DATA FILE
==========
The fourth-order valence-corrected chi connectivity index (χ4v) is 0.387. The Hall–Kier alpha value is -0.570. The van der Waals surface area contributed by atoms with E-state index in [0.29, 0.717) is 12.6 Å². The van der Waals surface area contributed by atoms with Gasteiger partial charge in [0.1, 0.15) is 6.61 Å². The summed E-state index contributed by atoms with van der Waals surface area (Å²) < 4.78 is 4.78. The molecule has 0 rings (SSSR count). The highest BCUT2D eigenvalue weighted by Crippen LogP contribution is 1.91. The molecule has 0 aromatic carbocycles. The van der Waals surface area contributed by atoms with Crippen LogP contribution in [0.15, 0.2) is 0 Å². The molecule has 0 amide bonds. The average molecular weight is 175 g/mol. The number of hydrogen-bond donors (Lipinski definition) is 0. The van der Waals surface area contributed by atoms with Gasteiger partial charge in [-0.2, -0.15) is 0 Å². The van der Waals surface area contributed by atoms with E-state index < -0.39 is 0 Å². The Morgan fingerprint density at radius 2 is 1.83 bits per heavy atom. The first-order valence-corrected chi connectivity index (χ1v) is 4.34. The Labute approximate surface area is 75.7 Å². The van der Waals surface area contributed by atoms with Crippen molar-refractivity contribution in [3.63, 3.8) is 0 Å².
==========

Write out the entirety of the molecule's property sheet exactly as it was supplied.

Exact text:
The fourth-order valence-corrected chi connectivity index (χ4v) is 0.387. The Hall–Kier alpha value is -0.570. The van der Waals surface area contributed by atoms with E-state index in [0.29, 0.717) is 12.6 Å². The van der Waals surface area contributed by atoms with Gasteiger partial charge in [0.1, 0.15) is 6.61 Å². The summed E-state index contributed by atoms with van der Waals surface area (Å²) < 4.78 is 4.78. The molecule has 0 rings (SSSR count). The highest BCUT2D eigenvalue weighted by Crippen LogP contribution is 1.91. The molecule has 0 aromatic carbocycles. The van der Waals surface area contributed by atoms with Crippen LogP contribution in [0.15, 0.2) is 0 Å². The molecule has 0 amide bonds. The average molecular weight is 175 g/mol. The number of hydrogen-bond donors (Lipinski definition) is 0. The van der Waals surface area contributed by atoms with Gasteiger partial charge in [-0.2, -0.15) is 0 Å². The van der Waals surface area contributed by atoms with E-state index < -0.39 is 0 Å². The Morgan fingerprint density at radius 2 is 1.83 bits per heavy atom. The first-order valence-corrected chi connectivity index (χ1v) is 4.34. The Labute approximate surface area is 75.7 Å². The van der Waals surface area contributed by atoms with Crippen molar-refractivity contribution in [3.63, 3.8) is 0 Å².